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12:00 AM
 | 
Nov 19, 2012
 |  BioCentury  |  Strategy

Zapping Zaltrap

Why Sanofi price discount may not drive use of Zaltrap in colorectal cancer

Sanofi's decision to offer a 50% discount on Zaltrap ziv-aflibercept would appear to address oncologists' objections to the colorectal cancer drug's cost, but it is not clear whether the move will improve either patient access or physician uptake.

The reason is some doctors simply don't see enough improvement over Avastin bevacizumab to try the new drug even if they cost the same - and the ones who do try it could choose to pocket the discount without passing it on to patients.

Regardless of how the discount plays out for Sanofi, other companies planning to enter established markets with expensive new drugs should consider this another warning that a premium price must be supported by a clinically meaningful improvement over existing drugs as they are used in current practice - which may not be the same as the use recommended on their labels.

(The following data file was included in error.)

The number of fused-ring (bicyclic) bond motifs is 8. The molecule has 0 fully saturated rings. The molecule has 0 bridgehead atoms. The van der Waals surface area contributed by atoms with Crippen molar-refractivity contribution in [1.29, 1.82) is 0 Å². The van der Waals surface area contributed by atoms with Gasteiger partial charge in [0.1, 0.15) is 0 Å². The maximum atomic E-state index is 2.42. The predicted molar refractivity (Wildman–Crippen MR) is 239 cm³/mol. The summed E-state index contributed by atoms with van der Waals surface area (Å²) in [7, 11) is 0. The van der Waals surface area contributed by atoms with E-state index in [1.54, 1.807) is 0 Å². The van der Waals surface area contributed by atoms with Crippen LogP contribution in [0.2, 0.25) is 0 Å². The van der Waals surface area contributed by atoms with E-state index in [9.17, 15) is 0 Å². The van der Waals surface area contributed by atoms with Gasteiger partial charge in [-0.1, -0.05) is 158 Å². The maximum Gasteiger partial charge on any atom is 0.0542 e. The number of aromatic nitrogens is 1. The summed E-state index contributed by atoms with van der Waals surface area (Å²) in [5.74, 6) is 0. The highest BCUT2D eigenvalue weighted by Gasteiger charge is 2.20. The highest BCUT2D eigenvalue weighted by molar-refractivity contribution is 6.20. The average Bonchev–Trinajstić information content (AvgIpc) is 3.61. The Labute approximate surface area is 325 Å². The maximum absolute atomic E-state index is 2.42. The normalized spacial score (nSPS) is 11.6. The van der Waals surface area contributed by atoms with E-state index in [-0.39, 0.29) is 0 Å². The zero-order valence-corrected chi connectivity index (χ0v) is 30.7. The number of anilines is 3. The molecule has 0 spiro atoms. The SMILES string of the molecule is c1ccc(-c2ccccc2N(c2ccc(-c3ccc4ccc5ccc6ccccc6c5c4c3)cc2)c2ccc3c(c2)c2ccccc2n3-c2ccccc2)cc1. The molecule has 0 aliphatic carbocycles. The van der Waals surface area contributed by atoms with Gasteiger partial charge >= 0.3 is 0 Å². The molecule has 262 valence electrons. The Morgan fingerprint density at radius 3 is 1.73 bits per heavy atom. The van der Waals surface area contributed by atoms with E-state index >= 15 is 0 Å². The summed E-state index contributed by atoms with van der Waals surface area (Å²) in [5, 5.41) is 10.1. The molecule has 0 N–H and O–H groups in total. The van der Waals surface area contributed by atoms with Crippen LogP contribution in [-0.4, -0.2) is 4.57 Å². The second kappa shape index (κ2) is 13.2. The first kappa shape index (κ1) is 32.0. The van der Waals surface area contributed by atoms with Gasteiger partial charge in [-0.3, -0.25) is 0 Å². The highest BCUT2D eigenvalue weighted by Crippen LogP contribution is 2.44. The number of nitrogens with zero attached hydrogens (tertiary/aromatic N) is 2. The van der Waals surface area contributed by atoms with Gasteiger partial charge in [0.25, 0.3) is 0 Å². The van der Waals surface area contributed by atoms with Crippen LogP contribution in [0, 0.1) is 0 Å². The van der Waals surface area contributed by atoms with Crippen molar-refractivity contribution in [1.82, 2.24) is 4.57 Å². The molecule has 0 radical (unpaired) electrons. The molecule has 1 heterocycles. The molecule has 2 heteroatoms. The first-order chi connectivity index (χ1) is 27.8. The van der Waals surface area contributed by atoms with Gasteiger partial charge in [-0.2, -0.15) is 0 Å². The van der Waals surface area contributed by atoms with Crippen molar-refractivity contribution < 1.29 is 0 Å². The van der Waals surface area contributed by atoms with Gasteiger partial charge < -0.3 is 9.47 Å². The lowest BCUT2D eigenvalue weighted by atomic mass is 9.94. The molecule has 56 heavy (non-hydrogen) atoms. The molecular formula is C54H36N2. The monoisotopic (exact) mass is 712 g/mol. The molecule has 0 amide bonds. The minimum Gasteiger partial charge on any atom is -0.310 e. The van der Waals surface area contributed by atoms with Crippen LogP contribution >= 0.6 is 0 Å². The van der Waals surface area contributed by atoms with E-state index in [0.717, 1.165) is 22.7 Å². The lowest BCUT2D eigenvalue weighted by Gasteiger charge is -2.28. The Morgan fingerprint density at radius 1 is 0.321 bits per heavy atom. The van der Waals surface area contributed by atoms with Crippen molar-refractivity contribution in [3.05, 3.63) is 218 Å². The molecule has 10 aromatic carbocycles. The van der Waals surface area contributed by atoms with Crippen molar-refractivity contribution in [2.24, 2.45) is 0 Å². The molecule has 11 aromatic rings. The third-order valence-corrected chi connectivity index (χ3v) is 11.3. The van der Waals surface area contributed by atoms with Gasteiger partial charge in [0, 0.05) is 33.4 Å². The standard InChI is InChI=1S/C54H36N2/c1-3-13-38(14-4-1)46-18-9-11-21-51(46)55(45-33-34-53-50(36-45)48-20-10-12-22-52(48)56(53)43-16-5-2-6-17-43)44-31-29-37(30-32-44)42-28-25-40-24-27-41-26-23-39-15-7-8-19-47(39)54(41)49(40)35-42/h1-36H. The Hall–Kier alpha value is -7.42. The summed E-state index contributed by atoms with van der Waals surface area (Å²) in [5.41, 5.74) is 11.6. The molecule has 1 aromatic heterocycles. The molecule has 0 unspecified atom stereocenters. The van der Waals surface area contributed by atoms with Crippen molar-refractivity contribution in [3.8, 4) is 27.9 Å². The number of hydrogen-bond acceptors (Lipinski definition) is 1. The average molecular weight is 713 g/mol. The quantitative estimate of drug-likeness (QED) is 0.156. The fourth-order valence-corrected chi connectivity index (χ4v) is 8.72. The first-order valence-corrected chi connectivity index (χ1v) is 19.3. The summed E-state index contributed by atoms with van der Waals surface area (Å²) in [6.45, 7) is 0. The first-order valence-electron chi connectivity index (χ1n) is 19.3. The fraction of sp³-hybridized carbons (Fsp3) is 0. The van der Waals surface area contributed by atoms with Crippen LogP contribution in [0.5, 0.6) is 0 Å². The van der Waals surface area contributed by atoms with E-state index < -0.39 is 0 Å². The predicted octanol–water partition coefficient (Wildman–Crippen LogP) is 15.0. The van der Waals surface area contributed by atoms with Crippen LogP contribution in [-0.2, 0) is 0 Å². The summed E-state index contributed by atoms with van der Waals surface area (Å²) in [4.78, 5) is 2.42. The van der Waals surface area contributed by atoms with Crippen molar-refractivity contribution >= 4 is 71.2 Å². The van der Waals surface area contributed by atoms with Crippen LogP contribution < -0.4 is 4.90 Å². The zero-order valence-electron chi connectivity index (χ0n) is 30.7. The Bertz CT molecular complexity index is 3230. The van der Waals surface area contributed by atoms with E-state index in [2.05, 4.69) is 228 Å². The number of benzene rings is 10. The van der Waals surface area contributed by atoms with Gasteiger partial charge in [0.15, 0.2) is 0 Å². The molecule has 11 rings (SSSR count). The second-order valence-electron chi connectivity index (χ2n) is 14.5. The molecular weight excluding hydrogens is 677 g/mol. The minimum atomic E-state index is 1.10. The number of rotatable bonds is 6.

Sanofi launched Zaltrap in August at a wholesale acquisition cost (WAC) of about $9,600 per month for a 75 kg patient. The drug, a fusion protein containing the extracellular domains from two VEGF receptors linked to the Fc portion of human IgG, was co-developed with Regeneron Pharmaceuticals Inc. It is approved in combination with FOLFIRI chemotherapy to treat second-line metastatic colorectal cancer (mCRC). The drug's recommended dose is 4 mg/kg.

At the time, Sanofi said the WAC was competitive with Avastin bevacizumab from Roche and its Genentech Inc. unit. Avastin is a humanized mAb against VEGF that was approved for mCRC in 2004. According to Genentech, the monthly WAC for Avastin given to a 75 kg patient at the recommended dose of 10 mg/kg is about $10,000.

However, three oncologists from Memorial Sloan-Kettering Cancer Center said Avastin is routinely given at 5 mg/kg, making the monthly cost about $5,000.

In an op-ed in the Oct. 14 New York Times, the oncologists said the hospital would exclude Zaltrap from its formulary due to its high price.

The authors included Peter Bach, an attending physician in the epidemiology and biostatistics department; Robert Wittes, physician-in-chief; and Leonard Saltz, chief of the gastrointestinal oncology service and head of...

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